Researchers published an exploit for an actively exploited Microsoft Windows vulnerability tracked as CVE-2023-29336.
The Microsoft Windows vulnerability CVE-2023-29336 (CVSS score 7.8) is an elevation of privilege issue that resides in the Win32k component. Win32k.sys is a system driver file in the Windows operating system. The driver is responsible for providing the interface between user-mode applications and the Windows graphical subsystem.
The vulnerability is actively exploited in attacks. The issue can be chained with a code execution bug to spread malware. The vulnerability was reported by researchers Jan Vojtěšek, Milánek, and Luigino Camastra from Avast Antivirus firm. The researchers believe this flaw was used as part of an exploit chain to deliver malware.
“An attacker who successfully exploited this vulnerability could gain SYSTEM privileges.” reads the advisory.
Microsoft addressed the issue with the release of Patch Tuesday security updates for May 2023.
Win32k.sys is loaded into memory during the system startup and remains active throughout the operating system’s runtime. A flaw in the Win32k.sys driver can be exploited by attackers to gain unauthorized access to a system.
Researchers from Singapore-based cybersecurity firm Numen Cyber have published a detailed analysis of the vulnerability along with a proof-of-concept (PoC) exploit that works against Windows Server 2016.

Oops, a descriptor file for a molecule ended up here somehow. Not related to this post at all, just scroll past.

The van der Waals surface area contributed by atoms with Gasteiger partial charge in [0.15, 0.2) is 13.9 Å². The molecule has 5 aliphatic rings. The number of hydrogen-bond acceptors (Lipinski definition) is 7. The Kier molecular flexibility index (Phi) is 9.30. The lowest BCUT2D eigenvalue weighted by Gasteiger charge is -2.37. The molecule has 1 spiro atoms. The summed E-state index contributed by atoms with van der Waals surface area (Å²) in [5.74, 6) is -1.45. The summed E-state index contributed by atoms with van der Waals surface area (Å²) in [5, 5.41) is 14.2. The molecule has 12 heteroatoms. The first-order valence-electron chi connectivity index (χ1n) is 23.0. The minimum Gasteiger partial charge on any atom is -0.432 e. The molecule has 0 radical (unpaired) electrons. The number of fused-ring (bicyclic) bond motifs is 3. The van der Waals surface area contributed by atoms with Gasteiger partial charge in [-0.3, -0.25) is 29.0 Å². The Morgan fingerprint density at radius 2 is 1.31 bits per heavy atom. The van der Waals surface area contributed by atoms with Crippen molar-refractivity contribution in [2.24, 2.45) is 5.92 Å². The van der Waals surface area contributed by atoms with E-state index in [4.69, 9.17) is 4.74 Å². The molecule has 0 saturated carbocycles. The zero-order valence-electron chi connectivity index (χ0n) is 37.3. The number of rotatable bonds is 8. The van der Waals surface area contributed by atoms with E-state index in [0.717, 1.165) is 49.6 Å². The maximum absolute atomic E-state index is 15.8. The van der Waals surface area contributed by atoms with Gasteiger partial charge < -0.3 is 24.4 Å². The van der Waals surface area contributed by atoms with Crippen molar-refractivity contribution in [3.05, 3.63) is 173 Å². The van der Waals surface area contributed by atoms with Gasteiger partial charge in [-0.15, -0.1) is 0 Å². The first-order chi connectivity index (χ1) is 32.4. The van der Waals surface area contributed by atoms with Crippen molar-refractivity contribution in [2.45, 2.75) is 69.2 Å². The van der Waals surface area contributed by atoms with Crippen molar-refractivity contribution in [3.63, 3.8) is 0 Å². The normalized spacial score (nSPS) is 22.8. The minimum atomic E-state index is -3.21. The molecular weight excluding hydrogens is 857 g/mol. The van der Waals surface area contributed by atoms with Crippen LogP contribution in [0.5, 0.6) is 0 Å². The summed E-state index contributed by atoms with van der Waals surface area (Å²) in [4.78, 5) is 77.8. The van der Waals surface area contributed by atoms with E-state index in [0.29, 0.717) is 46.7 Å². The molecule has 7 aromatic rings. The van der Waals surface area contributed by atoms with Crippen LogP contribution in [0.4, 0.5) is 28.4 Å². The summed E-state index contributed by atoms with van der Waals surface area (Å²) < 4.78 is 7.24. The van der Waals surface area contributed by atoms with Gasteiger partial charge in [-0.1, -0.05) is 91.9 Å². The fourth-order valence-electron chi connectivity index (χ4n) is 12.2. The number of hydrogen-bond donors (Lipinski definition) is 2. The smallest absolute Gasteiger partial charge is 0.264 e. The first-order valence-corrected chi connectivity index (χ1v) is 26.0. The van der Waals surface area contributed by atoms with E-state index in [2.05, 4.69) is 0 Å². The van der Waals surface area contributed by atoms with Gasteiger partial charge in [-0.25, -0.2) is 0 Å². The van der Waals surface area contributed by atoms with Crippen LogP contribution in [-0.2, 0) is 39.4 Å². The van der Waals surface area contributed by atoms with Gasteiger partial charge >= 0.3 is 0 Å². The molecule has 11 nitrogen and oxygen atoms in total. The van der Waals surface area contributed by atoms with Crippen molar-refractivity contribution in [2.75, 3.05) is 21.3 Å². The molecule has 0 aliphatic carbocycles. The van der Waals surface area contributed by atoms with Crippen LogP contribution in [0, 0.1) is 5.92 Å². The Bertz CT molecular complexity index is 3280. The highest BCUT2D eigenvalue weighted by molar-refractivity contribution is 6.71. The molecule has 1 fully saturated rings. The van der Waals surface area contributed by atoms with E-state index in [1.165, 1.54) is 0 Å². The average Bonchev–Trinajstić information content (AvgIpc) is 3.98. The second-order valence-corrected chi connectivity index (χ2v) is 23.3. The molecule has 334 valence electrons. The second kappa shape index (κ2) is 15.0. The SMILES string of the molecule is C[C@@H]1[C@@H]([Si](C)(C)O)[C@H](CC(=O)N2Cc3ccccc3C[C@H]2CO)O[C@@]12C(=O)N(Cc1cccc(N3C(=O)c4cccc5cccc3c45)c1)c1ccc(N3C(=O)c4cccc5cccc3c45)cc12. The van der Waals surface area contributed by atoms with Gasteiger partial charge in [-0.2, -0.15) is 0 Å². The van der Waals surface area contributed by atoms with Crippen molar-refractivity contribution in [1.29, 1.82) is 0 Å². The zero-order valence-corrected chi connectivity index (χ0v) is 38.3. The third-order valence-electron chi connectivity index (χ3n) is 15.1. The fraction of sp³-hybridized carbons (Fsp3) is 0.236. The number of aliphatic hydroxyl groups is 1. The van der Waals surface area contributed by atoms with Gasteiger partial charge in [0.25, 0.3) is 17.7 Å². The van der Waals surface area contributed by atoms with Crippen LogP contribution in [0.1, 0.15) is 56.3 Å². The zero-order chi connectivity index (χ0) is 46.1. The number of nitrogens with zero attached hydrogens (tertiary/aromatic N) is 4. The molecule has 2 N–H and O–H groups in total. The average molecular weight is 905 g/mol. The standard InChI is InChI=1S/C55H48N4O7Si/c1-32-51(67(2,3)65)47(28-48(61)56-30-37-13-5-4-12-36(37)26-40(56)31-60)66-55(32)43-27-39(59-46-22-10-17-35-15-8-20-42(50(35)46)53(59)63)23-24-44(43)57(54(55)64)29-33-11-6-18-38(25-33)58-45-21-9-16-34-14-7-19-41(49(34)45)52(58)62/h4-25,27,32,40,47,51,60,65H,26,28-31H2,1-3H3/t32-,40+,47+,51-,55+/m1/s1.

The experts pointed out that this vulnerability seems to be non-exploitable on the Windows 11 systems, however, it poses a significant risk to earlier systems.
“It appears that the previous code implementation focused solely on locking the window object, inadvertently neglecting to lock the menu object nested within the window object.” reads the analysis published by the experts.
The analysis of the code revealed that the previous code implementation was only locking the window object, failing to secure the menu object contained within the window object
The experts explained that this type of vulnerability relied on leaked desktop heap handle addresses in the heap memory.
Below is a video demonstrating how the exploit works on Windows Server 2016.
“Exploiting this particular vulnerability does not generally pose significant challenges. Apart from diligently exploring different methods to gain control over the first write operation using the reoccupied data from freed memory, there is typically no need for novel exploitation techniques. This type of vulnerability heavily relies on leaked desktop heap handle addresses.” concludes the flaw. “While there may have been some modifications, if this issue is not thoroughly addressed, it remains a security risk for older systems.”
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